Cybersyn and Stafford Beer

One problem with command economies is information overload: suppliers and consumers need to be matched, in a complex interdependent web of relationships. Stafford Beer, the Mancunian cybernetician, stepped up to help Chile get things sorted out…

The principal architect of the system was British operations research scientist Stafford Beer, and the system embodied his notions of organisational cybernetics in industrial management. One of its main objectives was to devolve decision-making power within industrial enterprises to their workforce in order to develop self-regulation of factories.

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This story has always intrigued me since I first read about it here. I would love to have seen how it played out had they gotten it working (damn meddling CIA).

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This story has amazed me too when I first heard about it a few years ago. It left me with a bitter taste as well.

I have written an article (it’s in greek though …) about Stafford Beer and his endeavours in Chile helping President Allende. Which evolved to comparing Central Planning to the theories of Hayek about Information overload and von Mises’ polemic to socialist society.

Linear Programming was invented and used in the USSR first, by Kantorovich as an early effort towards scientific socialism. Unfortunately it was not matched by compuing hardware research in USSR (as much).

Stafford Beer had also proposed the “algidometer” (algos=pain in greek – notice: not “pleasuremeter”) which was going to be supplied to each household as a massive feedback device. Today there are tens of social media which extract feedback via sentiment analysis of users’ posts.

For me, the technical challenges of Central Planning can be met with today’s hardware. Naively put, the use of every screw, cog, capacitor etc. in the economy must be first identified (via digital blueprints) and then automatically decide how much and when to produce and where to deliver. Software must do that. I argue that a naive linear system of very sparse equations describing this can be solved with current state-of-the-art. As an indication: in this post some argue the limit in 2012 was 10^5-10^8 variables:stackoverflow. Of course 10^5 is too little but 10^8 is getting there. With tricks and more memory it can be pushed a few orders of magnitude further.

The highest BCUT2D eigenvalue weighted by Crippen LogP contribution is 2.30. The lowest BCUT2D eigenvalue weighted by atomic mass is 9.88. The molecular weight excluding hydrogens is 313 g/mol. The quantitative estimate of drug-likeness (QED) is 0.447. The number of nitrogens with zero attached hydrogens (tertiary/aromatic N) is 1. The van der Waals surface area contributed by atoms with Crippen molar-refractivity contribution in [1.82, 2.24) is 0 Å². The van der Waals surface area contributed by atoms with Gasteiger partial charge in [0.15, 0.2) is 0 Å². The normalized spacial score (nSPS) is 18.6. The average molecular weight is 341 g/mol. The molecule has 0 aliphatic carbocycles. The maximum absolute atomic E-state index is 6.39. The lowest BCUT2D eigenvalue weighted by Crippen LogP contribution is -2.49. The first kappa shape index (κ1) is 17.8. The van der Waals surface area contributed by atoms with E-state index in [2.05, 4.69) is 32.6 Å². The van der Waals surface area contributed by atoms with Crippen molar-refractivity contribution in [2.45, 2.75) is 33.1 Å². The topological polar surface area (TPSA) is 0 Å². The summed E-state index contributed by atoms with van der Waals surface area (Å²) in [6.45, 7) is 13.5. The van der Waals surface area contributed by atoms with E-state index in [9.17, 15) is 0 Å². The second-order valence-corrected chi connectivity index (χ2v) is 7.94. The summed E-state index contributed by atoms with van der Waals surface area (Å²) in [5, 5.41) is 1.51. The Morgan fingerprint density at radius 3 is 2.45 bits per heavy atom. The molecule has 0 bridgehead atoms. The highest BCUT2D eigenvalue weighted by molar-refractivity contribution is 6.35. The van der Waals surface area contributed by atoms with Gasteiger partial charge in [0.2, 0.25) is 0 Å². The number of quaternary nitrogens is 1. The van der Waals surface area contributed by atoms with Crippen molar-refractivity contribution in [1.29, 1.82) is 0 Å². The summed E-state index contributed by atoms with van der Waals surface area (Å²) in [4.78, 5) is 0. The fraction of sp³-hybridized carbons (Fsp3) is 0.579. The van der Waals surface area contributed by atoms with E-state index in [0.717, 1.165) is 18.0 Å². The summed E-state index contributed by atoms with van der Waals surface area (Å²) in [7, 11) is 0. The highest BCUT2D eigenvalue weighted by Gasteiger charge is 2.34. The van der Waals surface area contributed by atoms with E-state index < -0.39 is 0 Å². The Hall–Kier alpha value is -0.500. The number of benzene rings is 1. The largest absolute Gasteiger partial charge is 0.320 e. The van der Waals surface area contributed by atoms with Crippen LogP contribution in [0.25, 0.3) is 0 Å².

More difficult than creating hardware and software to solve this, it is to decide whether it is on the interests of the society.

For: eliminate waste by more efficient production.

Against: the very word “central”, will it stall individual’s creativity? Will a ZX-Spectrum or Altair be ever produced in such a system?

I believe it wont stall and inventions will continue: Money is a vulgar incentive as a means of pushing the state-of-the-art or inventing new things. It’s prevalent today (though it wasn’t always: remember Laurel as a prize in ancient olympic games) Altough most researchers work at universities for relatively little and very few of them capitalise their work with patents.

Sorry, my post quickly becomes or can become Political but my incentive is a society where I have free time to do things I love while the tedious parts are handled by the computer and the robot, and there is no middle-man to suck a percentage.

Thanks for reminding us Stafford Beer.

If you like this sort of historical/philosophical/political analysis, you might like the unusual book Red Plenty by Francis Spufford - half novel, half documentary, about the Soviet system in the 50s, and the brief promise that central planning would result in a better outcome than systems seen elsewhere. There was information overload: when it takes more than a year to calculate this year’s targets, the system won’t converge. Here’s something related from our real world:

Thanks Eds for the links. I have the book. Sure there was information overload, when doing it semi-manually and mostly on paper in the 50’s. The question is will it still be with current and new technology?

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Arguably Google’s original Page Rank (1996) was this kind of exercise: trying to bootstrap a coherent set of values for things, when each thing implies a value of some other set of things. I’m sure the compute power is up to the job these days, but I’d expect trouble anyway (‘misaligned incentives’ and ‘you get what you measure’.)

Personally, I rather enjoy utopias such as Banks’ The Culture, where there’s plenty of everything for everyone. And AIs. And yet, still enough trouble to create drama. (See perhaps the previous thread Retrocomputing in SF stories)

But I’d like to steer a course here that’s closer to retrocomputing, and the history of computing, and a little further away from political theory and practice…

I agree with what you say. (re: 1st and last paragraphs)

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